Sievey died on Monday, 21 June 2010 after a short battle with cancer. Soon afterwards it was reported that Sievey had died penniless and would have a pauper's funeral. A campaign, backed by former collaborators including Jon Ronson, was set up to raise funds for the funeral and eventually raised £21,631.55 from 1,632 separate donations.

Contents

Frank Sidebottom

The character was instantly recognisable by his large spherical head, styled like an early Max Fleischer cartoon. This was initially made from papier-mâché, but later rebuilt out of fibreglass.[3]

Frank, usually dressed in a 1950s-style sharp suit, was portrayed as an aspiring pop star from the small village of Timperley near Altrincham, Greater Manchester. His character was cheerfully optimistic, enthusiastic, and seemingly oblivious to his own failings. Although supposedly 35 years old (the age always attributed to Frank irrespective of the passage of time), he still lived at home with his mother, to whom he made frequent references. His mother was apparently unaware of her son's popularity. Frank sometimes had a sidekick in the form of "Little Frank", a hand puppet who was otherwise a perfect copy of Frank.

Comedy character Mrs Merton started out as Frank's sidekick on his radio show Radio Timperley, and the similarity of the characters is evident, exuding a sense of great ambition which belies a domestic lifestyle in the North of England. Sidebottom's former Oh Blimey Big Band members include Mark Radcliffe and Jon Ronson, and his driver was Chris Evans.[3]

History

Frank was first revealed to the world on a 12 inch promotional record which came free with the Chris Sievey-created video game The Biz for the ZX Spectrum computer in 1984. The Frank Sidebottom character was initially created to be a fan of Sievey's band The Freshies but the popularity of the character led Sievey to focus his output on Frank Sidebottom comedy records, many of which were released on Marc Riley's In Tape record label of Manchester[4] and previous to that, the 'Regal Zonophone' label.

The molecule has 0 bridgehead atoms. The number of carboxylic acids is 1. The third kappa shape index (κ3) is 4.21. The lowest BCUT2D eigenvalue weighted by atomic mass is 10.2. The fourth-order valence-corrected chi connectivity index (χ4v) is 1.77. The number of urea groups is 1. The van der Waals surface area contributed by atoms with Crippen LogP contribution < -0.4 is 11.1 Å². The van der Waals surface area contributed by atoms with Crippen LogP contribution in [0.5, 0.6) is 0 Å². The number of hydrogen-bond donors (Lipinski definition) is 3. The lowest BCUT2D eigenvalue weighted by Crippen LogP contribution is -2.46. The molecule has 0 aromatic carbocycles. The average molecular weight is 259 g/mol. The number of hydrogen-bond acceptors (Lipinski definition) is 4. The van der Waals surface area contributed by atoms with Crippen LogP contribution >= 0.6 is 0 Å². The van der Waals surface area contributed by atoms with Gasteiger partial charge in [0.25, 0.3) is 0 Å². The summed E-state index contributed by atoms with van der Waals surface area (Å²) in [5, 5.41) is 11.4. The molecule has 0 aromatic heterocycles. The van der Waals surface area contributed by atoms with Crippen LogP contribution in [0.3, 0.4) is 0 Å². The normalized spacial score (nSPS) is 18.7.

He reached cult status in the late 1980s/early 1990s thanks to extensive touring of the country, and focusing on large towns such as St Helens. Performances were often varied from straightforward stand-up comedy and featured novelty components such as tombola, and a lot of crowd interaction. Sometimes the show also included lectures. Contrasting against the alternative comedians of the time, Frank Sidebottom's comedy was family-friendly, if a little bizarre for some.

Frank also had his own comic strip in the children's weekly comic Oink! which was launched around the mid 1980s as the children's alternative to Viz.

Frank was perhaps most popular in the North West of England, where his success was caught up in that of the Madchester scene, and for a time was a regular on regional ITV station Granada. He even featured as a reporter on its regional news programme, Granada Reports. At one point Frank had his own television show on ITV entitled Frank Sidebottom's Fantastic Shed Show.[5] He also made numerous appearances on Channel 4, including the British version of the game show Remote Control which was presented by Anthony H Wilson, where each week he would pose "Frank's Fantastic Question" to the contestants.[6] He also made several appearances on the Television South/ITV Saturday morning children's show No. 73.[7]

Along with television, the Frank Sidebottom character also made appearances on radio, on stations such as Manchester's Piccadilly Radio and on BBC Radio 1 and BBC Radio 5 BBC Radio 5, alongside Mark and Lard.[8][9][10]

Frank sang the Beatles song "Being for the Benefit of Mr. Kite!" on the charity album Sgt. Pepper Knew My Father, which featured other acts like Michelle Shocked, The Christians, Sonic Youth, Billy Bragg, Hue and Cry, The Fall and Wet Wet Wet. [11] [12] He later recorded "Flying" for another Beatles tribute album, Revolution No. 9.[13]